Cabrini women’s swimming team finished their season strong, placing third at the 2023 Atlantic East Conference Championship swim meet held at St. Mary’s College in Maryland.
The Cavaliers finished with 477 points on the weekend, which included three first place finishes, all from freshman swimmers. Georgia (Gia) Markakis, freshman nursing major, took home gold in the 200 freestyle while classmate Aurora (Rory) Schreiber won both the 500 and 1650 freestyle events.
While the freshmen stood at the podium, head coach Cindy Ikeler highlighted how the entire roster was primed for success in the days leading up to the meet.
“I was seriously impressed with every girl, top to bottom,” coach Ikeler said. “Our performances at AEC’s were really indicative for each person of the amount of dedication, commitment, and hard work that they put in. We saw success from every swimmer … pretty much everyone was putting down lifetime bests.”
From the individual events to the team relays, everybody brought their best swims down to Maryland. The meet served as the cherry on top of a long winter season.
“I think just seeing both the women and the men perform and peak at exactly the right time that we had trained them to do is always gratifying,” coach Ikeler said. “Seeing them surprised almost by how fast they could swim and watching it all come together was probably my favorite part of the meet.”
Being a freshman on the big stage
Making it to a championship meet as a freshman is impressive; winning it all is even better.
Markakis exemplified coach Ikeler’s comments about peaking at the right time. In the weeks leading up to the meet, all of the swimmers tapered their practice yardage. Tapering is where swimmers slowly drop their weekly swimming total to optimize their performance in big races.
At the end of this process, the coaches planned a “broken 200” for Markakis to do in practice. This drill is a way to project a swimmer’s meet timing. When Markakis finished her swim, she was surprised to see a personal best time of 2:03.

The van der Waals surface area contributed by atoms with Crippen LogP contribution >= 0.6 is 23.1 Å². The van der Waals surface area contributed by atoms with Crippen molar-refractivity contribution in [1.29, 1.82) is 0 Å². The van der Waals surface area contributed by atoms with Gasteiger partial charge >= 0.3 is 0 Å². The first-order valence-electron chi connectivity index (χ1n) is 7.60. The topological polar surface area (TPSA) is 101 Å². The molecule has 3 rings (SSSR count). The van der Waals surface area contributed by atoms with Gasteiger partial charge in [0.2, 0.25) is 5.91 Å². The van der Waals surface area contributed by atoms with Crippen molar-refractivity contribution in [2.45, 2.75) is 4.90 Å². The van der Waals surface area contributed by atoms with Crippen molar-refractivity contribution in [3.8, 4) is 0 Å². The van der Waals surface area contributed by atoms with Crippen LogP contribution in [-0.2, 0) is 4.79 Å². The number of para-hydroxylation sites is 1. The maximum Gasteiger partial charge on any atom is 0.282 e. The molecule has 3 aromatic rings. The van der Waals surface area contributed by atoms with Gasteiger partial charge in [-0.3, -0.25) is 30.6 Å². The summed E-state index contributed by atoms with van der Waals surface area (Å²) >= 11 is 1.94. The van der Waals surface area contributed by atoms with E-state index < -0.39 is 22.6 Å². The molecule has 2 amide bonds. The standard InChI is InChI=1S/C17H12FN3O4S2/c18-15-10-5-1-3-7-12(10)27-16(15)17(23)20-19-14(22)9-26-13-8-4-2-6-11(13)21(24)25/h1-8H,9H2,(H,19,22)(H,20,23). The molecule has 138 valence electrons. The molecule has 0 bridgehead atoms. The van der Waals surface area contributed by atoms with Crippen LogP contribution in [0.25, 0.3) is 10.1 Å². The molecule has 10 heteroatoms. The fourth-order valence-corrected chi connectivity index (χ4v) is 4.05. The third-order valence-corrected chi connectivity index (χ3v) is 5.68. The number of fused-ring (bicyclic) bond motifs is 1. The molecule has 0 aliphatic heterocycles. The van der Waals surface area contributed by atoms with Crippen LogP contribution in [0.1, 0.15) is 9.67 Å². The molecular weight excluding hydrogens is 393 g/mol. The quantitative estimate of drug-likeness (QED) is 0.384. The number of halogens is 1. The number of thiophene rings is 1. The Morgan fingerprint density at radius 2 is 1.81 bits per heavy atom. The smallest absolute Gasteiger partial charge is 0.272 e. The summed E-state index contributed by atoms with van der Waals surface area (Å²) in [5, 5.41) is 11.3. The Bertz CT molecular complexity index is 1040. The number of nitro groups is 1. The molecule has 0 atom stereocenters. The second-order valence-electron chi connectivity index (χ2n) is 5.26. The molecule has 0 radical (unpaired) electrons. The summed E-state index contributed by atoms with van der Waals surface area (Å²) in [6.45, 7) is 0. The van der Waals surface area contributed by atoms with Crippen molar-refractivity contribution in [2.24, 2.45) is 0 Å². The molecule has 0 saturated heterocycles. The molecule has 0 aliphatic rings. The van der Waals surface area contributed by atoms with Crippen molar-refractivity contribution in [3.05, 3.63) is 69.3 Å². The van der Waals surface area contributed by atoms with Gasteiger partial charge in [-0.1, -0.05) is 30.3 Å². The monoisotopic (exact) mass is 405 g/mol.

“That was something I never thought in my life I would do, especially in practice,” Markakis said.
“That time was three seconds faster than my previous best. So that number was in my head like, ‘Okay, you have to get this time at the meet.'”
That practice run was two days before the meet, and put Markakis in a good position heading into the preliminary swim. While her time in practice gave her confidence, walking into the pool on meet day she felt the nerves that come with swimming at the conference Championships.
“With swimming, it’s tough because you only have those two minutes to perform,” Markakis said. “You don’t get an entire game or an entire season, you get these two minutes that you have been working six months for to show up.”
To say that Markakis showed up would be an understatement.
Markakis goes for gold
In the 200 freestyle morning preliminary race, Markakis set the tone for the day by swimming a 2:05.28. This time was her best in the meet and gave her the top seed going into the A final.
Even after this success she was still nervous.
“I was still nervous because the girls weren’t far behind,” said Markakis. “I was still looking for that 2:03 and kept thinking to myself, ‘All right, you really need to step it up for finals.'”
After a long wait, finals finally came. As the top seed, Markakis got to choose the walkout song. “Fake I.D.” by Big & Rich blasted around the pool, and Markakis took the time to live in the moment.
“The atmosphere when I stepped out from behind the curtain as everyone is walking out, it was something I had never experienced in my life,” Markakis said.
The swimmers took their blocks and the buzzer sounded. Eight 25-yard laps would decide the conference champion.
In the home stretch, Markakis went stroke for stroke with Immaculata University junior Colleen Blakelock.
Markakis recalled, “On our last flip for the seventh lap, [Blakelock] flipped before me, and I saw her, thinking to myself, ‘There’s no way I’m losing … I’ve worked too hard and she’s right there.'”
Kicking it into high gear, Markakis popped out of the water to the roars of the crowd.
“I didn’t even look at the scoreboard,” Markakis said. “I looked at my parents and my team who were going crazy. Then I turned to look at the scoreboard and saw first next to my lane.”
Markakis won the race with a final time of 2:03.24, .01 seconds faster than Blakelock.
“As soon as I saw that, I almost started crying in the pool,” Markakis said. “It was probably the best, most euphoric moment of my life.”
A bright future
With the season officially finished, coach Ikeler reflected on the group she had during the 2022-23 campaign.
“Swimming’s a weird sport, because you can kind of see on paper before your start where you might fall,” Ikeler said. “Through all that, they still carried themselves in the way of a champion, and that was really impressive to me.”
Through the 6 a.m. practices and the long bus rides, Ikeler and her team made the Cabrini community proud all season long. “To see that grit stick with them throughout the season, especially being a female coach, it was great to see the females carry themselves that way,” Ikeler said.
With only two seniors graduating, the returning classes look to keep building on their successes.